5 Below and California
Have you ever been to Five Below? That store where everything is five dollars or less? When the kids were younger, we would give them five or ten dollars to spend there. They were amazed by all the trinkets, toys, art supplies and sporting goods. One time, while the kids were shopping, I wandered over to the book table and browsed. The book, "400 Writing Prompts", caught my eye. I picked it up and glanced through the pages, each page had one or two open ended questions for you to answer. That could be fun, I thought to myself. I bought it for five bucks, of course.
The book sat on my bookshelf for a long time. However, recently I've been using the book as a way to exercise my writing muscles. Several days a week, I open the book to whatever page presents itself to me, look at the prompts, pick one and write. This particular one took me to a beautiful place:
When you think of California, what comes to mind?
I read an article in National Geographic a long time ago, the writer wanted to learn how to do a headstand. He researched and decided to go the Sivananda Ashram in Neyyar Dam, Kerala, South India. The article went on to describe his experience overcoming his fear and realizing a headstand. I thought to myself, "I've always wanted to learn to do a headstand too, maybe I should go there?" I did some of my own research and found that Sivananda operated an ashram in Grass Valley, California. It was a short flight, or long drive from my cabin in Utah. I set a date and made my plans.
My first trip to the ashram was in early December 2008. I followed the "How to Get Here" directions from the website and flew into Anaheim, California. From the airport, I taxied to the Greyhound station and hopped on a bus to Auburn. The directions said, "Have the bus drop you off at the Citgo gas station, and someone will pick you up there". Hanging out at the gas station, I waited and waited, I called the ashram, "He's on his way", they said. After an hour, a battered Subaru Outback wagon pulled up with an older man at the wheel. He looked right at me, held up a plain folder with the words "Yoga Ashram" handwritten on it. Relieved, I grabbed my suitcase and hopped in.
About 30 minutes later, we arrived at the Sivananda Ashram Yoga Farm. There didn't seem to be much farming going on, but a lot of beautiful green space with a pond and fountain in the middle of it. I went into the main building and checked in. I was assigned a cabin and went to settle in.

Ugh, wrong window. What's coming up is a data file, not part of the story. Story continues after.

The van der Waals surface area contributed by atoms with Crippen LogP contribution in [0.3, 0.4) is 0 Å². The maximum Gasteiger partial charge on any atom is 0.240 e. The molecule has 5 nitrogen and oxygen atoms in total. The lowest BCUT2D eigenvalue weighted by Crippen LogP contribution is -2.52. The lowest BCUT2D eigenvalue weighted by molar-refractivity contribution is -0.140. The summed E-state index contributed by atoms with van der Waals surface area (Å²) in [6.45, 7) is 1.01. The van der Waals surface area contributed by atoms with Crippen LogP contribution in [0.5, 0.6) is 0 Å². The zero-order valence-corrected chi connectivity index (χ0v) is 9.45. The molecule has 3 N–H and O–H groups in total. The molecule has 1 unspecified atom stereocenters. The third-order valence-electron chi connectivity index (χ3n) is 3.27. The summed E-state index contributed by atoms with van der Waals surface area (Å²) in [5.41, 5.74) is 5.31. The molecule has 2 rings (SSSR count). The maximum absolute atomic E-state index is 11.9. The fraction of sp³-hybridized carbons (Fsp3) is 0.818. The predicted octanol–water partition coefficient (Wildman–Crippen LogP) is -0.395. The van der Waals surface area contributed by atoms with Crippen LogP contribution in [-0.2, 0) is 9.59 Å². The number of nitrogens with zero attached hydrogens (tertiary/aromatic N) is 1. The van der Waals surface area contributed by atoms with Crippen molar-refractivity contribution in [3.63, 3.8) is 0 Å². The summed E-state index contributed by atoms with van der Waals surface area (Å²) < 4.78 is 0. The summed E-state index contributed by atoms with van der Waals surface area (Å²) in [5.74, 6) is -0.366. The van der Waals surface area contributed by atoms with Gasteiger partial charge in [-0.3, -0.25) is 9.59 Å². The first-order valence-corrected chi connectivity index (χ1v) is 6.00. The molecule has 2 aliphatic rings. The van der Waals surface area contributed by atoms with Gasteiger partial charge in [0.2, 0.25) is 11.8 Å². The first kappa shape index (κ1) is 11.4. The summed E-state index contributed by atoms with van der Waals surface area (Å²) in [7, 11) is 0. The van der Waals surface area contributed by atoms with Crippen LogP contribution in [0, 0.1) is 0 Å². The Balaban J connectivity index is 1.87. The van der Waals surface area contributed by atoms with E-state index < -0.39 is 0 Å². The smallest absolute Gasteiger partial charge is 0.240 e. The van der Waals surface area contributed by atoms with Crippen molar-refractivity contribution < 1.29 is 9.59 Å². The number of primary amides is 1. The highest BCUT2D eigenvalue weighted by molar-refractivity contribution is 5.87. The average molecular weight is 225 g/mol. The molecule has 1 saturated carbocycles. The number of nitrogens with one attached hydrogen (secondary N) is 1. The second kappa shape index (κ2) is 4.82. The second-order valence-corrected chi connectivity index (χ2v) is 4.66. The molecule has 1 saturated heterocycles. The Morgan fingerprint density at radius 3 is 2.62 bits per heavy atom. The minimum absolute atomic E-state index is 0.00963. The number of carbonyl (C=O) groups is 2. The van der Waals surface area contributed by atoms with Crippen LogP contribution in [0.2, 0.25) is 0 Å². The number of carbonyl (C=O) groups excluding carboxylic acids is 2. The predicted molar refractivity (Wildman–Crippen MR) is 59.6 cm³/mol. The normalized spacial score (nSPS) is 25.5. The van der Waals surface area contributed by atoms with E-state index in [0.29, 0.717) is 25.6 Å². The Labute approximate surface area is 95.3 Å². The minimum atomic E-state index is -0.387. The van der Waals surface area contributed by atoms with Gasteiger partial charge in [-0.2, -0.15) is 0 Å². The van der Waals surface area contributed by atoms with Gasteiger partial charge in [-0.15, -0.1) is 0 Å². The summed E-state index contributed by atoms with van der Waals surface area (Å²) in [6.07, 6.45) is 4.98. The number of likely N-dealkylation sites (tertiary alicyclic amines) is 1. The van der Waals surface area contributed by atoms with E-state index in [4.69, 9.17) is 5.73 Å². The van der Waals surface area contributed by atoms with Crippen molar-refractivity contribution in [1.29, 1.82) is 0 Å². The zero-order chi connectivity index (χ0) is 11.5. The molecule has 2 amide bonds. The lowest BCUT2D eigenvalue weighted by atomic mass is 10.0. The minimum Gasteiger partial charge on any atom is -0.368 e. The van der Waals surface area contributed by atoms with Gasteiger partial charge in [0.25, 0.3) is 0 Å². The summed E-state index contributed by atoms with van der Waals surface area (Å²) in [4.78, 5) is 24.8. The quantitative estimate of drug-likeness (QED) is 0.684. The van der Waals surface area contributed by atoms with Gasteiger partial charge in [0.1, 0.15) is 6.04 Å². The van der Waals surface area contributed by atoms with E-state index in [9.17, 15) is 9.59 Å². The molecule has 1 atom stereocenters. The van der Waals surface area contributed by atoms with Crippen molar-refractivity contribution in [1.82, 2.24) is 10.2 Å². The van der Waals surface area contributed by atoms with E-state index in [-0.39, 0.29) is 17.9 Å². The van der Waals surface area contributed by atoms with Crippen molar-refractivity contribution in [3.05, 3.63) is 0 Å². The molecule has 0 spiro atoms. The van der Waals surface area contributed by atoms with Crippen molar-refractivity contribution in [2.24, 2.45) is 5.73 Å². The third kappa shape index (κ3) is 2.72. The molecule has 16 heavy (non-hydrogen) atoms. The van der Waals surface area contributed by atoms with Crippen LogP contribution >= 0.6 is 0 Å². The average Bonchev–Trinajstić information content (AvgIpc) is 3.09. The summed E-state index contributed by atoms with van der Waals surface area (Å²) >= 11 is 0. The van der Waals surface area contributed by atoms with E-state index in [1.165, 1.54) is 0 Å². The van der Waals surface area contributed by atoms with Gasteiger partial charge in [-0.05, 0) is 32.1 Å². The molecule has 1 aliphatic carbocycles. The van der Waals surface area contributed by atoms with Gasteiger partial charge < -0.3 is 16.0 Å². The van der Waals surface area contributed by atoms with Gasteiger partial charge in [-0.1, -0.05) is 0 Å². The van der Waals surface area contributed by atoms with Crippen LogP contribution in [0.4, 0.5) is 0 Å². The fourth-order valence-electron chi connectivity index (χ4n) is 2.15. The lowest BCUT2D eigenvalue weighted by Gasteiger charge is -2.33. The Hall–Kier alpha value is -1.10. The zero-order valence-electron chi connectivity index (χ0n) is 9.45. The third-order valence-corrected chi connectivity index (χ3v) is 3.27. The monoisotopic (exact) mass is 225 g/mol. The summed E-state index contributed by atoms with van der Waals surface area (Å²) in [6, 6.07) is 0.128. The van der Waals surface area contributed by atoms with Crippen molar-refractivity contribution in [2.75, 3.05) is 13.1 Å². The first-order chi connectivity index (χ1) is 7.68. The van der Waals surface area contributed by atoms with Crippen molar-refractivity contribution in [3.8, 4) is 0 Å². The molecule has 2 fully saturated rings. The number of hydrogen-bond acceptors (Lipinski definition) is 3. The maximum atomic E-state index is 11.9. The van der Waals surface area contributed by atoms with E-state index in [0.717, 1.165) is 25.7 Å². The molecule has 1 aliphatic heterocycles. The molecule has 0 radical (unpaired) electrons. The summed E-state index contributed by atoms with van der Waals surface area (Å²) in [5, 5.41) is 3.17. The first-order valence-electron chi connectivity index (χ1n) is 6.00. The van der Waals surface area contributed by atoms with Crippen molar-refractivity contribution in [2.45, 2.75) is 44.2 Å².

There were many cabins dotted on the hillside, small and rustic. Each of them had stairs that led to a front porch with a couple of chairs on it. I opened the door and was greeted by two sets of bunk beds, a small desk and a gas heater in between the two sets of beds. Although the cabin was intended to accommodate four people, it was only me. I unpacked a few things, got familiar with where the community bathroom was and realized it was dinner time.
Dinner was served buffet style, it was so good. No meat, eggs, onions, garlic, mushrooms, sugar or caffeine. I could not really identify the preparations by looking at them, but I took a bunch on my plate and headed to the dining area. There was a long jute mat laid out on the floor with placemats for each person. I picked a spot and sat down. It was intimate, there were about fifteen of us. Many of them lived at the ashram. They shared where they were from, how long they had been there and how long they intended to stay. They were from all over the world. I marveled how some of them had spiritual names and had no intention of leaving. They were like family, some of them even bickered at times. There was one other visitor, like me. His name was Nick, he was from Hawaii. He was staying in the cabin next to mine. We had many meaningful conversations. I fondly remember him saying, "There's no need to miss anyone, you always hold a piece of them in your heart."
After dinner, everyone helps clean up, then gathers for Satsang. Sivananda Satsang has 3 parts: thirty minutes of silent meditation, thirty minutes of chanting, then a talk by one of the resident swamis. I walked inside, grabbed a couple of cushions and took a seat. Swami Pranavananda led us into simple observation of breath followed by complete silence. I kept peeking at him while he meditated. He was wrapped in saffron robes and had a the most peaceful grin on his face. He seemed so happy, still and quiet. I smiled and faked my way through the meditation. After meditation, a woman got up and started handing out kirtan books. The books are filled with words to hundreds of chants, divided by intention and deity. Swami Pranavananda said, "Let's start with the daily chants on page eleven". He got behind his harmonium, began playing and chanting. I sang along and fumbled through the Sanskrit words. After the daily chants, he called out to one of the residents and had them lead a chant. Then, he read from one of Swami Sivananda or Swami Vishnudevananda's books and discussed a passage or concept.